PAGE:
Hyperion Records

Suite in A minor
Nouvelles suites de pièces de clavecin, circa 1729/30

'Rameau: Keyboard Suites' (CDA67597)
Rameau: Keyboard Suites
Buy by post £10.50 CDA67597 
Movement 1: Allemande
Movement 2: Courante
Movement 3: Sarabande
Movement 4: Les trois mains
Movement 5: Fanfarinette
Movement 6: La triomphante
Movement 7a: Gavotte
Movement 7b: Double 1
Movement 7c: Double 2
Movement 7d: Double 3
Movement 7e: Double 4
Movement 7f: Double 5
Movement 7g: Double 6

Suite in A minor
For the Suite in A minor, Rameau uses the traditional opening dances of Allemande, Courante and Sarabande, but there is nothing standard about his treatment of them. Right from the start, he sets a tone of noble grandeur, only briefly relieved at the end of each section of the Allemande where a toccata-like figure is introduced for a few bars. The writing is much more contrapuntal than in the earlier E minor Suite, the interpretation far more challenging. I think Girdlestone is right to devote so much attention to the Courante, which he calls ‘one of the summits of Rameau’s art’. It is one of his most difficult pieces to comprehend and to play, not just because of its rich counterpoint and rhythmic complexities (the jeu inégal must be used judiciously and with freedom but within a strict frame), but because the execution of the ornaments also requires tremendous skill. Even after you have figured all that out, you still have to make music. As Girdlestone says: ‘The door has to be knocked on more than once before it will open, but of the riches within there is no doubt and the effort is worthwhile.’ The solemn Sarabande is also richly ornamented, with swirling, written-out arpeggios that heighten the tension. It was reused more than twenty years later in his lyric tragedy Zoroastre.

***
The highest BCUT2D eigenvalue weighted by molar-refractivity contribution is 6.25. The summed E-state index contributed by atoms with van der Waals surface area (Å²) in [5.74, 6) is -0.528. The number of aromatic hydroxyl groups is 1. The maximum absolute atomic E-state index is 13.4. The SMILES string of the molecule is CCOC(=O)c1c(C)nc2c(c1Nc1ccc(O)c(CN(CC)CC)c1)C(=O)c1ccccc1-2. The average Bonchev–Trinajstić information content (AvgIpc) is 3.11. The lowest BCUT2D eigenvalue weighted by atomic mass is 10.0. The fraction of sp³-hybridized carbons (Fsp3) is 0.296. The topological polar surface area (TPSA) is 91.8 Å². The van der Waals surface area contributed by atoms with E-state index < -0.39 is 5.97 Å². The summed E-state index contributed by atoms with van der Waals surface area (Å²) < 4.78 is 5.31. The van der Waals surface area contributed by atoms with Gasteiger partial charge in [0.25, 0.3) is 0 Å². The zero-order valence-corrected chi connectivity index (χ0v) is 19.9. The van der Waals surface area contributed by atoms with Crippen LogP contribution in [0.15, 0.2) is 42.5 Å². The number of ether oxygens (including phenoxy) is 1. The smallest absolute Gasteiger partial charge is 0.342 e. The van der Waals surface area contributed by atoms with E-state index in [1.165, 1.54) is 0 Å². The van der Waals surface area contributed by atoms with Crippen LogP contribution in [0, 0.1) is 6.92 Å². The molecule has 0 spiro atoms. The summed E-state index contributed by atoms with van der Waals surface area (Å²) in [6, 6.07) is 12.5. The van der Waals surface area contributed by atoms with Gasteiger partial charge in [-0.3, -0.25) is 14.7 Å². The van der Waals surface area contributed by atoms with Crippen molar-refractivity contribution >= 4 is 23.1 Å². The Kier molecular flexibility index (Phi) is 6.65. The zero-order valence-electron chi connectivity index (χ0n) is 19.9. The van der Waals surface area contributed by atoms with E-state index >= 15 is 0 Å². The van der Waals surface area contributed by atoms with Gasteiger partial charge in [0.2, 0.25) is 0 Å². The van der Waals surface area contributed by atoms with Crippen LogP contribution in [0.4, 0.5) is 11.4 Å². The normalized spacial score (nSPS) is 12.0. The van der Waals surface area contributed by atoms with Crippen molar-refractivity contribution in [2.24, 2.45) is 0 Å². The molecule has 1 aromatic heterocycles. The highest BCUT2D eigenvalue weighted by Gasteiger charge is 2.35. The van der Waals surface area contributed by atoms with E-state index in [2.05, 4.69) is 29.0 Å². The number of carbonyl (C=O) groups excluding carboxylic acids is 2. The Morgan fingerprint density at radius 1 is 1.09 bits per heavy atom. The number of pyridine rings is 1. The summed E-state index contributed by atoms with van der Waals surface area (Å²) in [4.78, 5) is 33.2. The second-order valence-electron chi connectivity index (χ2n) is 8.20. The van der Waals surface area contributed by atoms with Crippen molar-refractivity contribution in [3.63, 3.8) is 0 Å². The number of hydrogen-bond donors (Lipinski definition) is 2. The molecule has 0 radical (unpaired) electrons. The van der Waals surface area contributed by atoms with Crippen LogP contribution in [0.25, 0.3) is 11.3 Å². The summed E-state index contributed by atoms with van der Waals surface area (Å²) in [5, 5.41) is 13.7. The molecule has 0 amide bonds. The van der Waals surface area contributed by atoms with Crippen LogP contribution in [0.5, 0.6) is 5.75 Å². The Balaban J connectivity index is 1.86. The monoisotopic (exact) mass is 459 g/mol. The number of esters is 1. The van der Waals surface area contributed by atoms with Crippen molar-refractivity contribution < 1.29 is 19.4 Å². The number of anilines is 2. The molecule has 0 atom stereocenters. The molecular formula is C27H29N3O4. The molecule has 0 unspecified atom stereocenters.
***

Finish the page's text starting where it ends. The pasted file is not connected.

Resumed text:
In the next piece, Les trois mains, Rameau gives the illusion of there being three hands by having the left one constantly cross over the right, providing at the beginning a criss-cross accompaniment to the tender melody; the music becomes more sprightly later on, foreshadowing Scarlatti. Next come two contrasting character pieces: the first, Fanfarinette (a female nickname), must depict someone of great charm—carefree and flirtatious. The second, La triomphante, is exactly that.

The final Gavotte with its six variations closes this suite in a magnificent fashion. The theme, contrary to expectation, is not fast (Rameau tells us so in his preface), but the variations build in momentum to a virtuoso conclusion. Running scales in both hands are then taken up by the middle voice in more complicated figurations. The fourth double reminds me of Variation 23 in Bach’s ‘Goldberg Variations’ which weren’t written for another fourteen years. The hands stab at each other, at first in single notes, but then in thirds and chords, often in the same register on the keyboard (made more difficult on the piano where there is only one, not two). The last two variations show off each hand in turn and demand great stamina and brilliance. While the left hand leaps with joy, the right displays the theme in all its glory.

from notes by Angela Hewitt © 2007

Track-specific metadata
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Details for SACDA67597 track 22
Movement 5: Fanfarinette
Recording date
4 June 2006
Recording venue
Das Kulturzentrum Grand Hotel, Dobbiaco, Italy
Recording producer
Ludger Böckenhoff
Recording engineer
Ludger Böckenhoff
Hyperion usage
  1. Rameau: Keyboard Suites (CDA67597)
    Disc 1 Track 22
    Release date: January 2007
  2. Rameau: Keyboard Suites (SACDA67597)
    Disc 1 Track 22
    Release date: January 2007
    Deletion date: November 2008
    Super-Audio CD — Deleted
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